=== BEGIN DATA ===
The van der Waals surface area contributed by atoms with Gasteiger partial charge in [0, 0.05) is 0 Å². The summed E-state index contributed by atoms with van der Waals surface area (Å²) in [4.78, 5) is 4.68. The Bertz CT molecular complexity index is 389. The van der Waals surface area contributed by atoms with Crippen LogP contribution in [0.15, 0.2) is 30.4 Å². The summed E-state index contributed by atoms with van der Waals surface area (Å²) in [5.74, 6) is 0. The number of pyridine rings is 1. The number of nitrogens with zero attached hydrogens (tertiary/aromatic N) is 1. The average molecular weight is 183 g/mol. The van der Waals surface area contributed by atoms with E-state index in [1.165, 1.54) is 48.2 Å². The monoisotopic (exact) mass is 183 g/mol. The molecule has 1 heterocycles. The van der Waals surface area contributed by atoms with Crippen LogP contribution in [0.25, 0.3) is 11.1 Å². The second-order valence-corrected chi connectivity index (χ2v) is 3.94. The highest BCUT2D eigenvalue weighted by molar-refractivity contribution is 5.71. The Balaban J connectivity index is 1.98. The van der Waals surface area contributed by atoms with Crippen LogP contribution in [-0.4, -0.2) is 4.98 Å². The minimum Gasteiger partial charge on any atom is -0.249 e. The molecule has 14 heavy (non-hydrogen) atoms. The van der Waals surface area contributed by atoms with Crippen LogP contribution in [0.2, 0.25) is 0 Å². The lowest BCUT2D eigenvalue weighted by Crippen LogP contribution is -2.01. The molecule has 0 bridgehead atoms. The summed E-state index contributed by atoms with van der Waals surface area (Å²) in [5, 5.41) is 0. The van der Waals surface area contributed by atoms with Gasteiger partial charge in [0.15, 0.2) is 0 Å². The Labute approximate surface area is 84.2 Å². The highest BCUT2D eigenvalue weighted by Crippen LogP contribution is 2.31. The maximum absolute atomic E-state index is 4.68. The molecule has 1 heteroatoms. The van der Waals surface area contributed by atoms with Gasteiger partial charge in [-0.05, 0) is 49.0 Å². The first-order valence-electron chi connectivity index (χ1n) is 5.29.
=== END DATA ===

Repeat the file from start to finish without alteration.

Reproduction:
The van der Waals surface area contributed by atoms with Gasteiger partial charge in [0, 0.05) is 0 Å². The summed E-state index contributed by atoms with van der Waals surface area (Å²) in [4.78, 5) is 4.68. The Bertz CT molecular complexity index is 389. The van der Waals surface area contributed by atoms with Crippen LogP contribution in [0.15, 0.2) is 30.4 Å². The summed E-state index contributed by atoms with van der Waals surface area (Å²) in [5.74, 6) is 0. The number of pyridine rings is 1. The number of nitrogens with zero attached hydrogens (tertiary/aromatic N) is 1. The average molecular weight is 183 g/mol. The van der Waals surface area contributed by atoms with E-state index in [1.165, 1.54) is 48.2 Å². The monoisotopic (exact) mass is 183 g/mol. The molecule has 1 heterocycles. The van der Waals surface area contributed by atoms with Crippen LogP contribution in [0.25, 0.3) is 11.1 Å². The second-order valence-corrected chi connectivity index (χ2v) is 3.94. The highest BCUT2D eigenvalue weighted by molar-refractivity contribution is 5.71. The Balaban J connectivity index is 1.98. The van der Waals surface area contributed by atoms with Crippen LogP contribution in [-0.4, -0.2) is 4.98 Å². The minimum Gasteiger partial charge on any atom is -0.249 e. The molecule has 14 heavy (non-hydrogen) atoms. The van der Waals surface area contributed by atoms with Crippen LogP contribution in [0.2, 0.25) is 0 Å². The lowest BCUT2D eigenvalue weighted by Crippen LogP contribution is -2.01. The molecule has 0 bridgehead atoms. The summed E-state index contributed by atoms with van der Waals surface area (Å²) in [5, 5.41) is 0. The van der Waals surface area contributed by atoms with Gasteiger partial charge in [0.15, 0.2) is 0 Å². The Labute approximate surface area is 84.2 Å². The highest BCUT2D eigenvalue weighted by Crippen LogP contribution is 2.31. The maximum absolute atomic E-state index is 4.68. The molecule has 1 heteroatoms. The van der Waals surface area contributed by atoms with Gasteiger partial charge in [-0.05, 0) is 49.0 Å². The first-order valence-electron chi connectivity index (χ1n) is 5.29.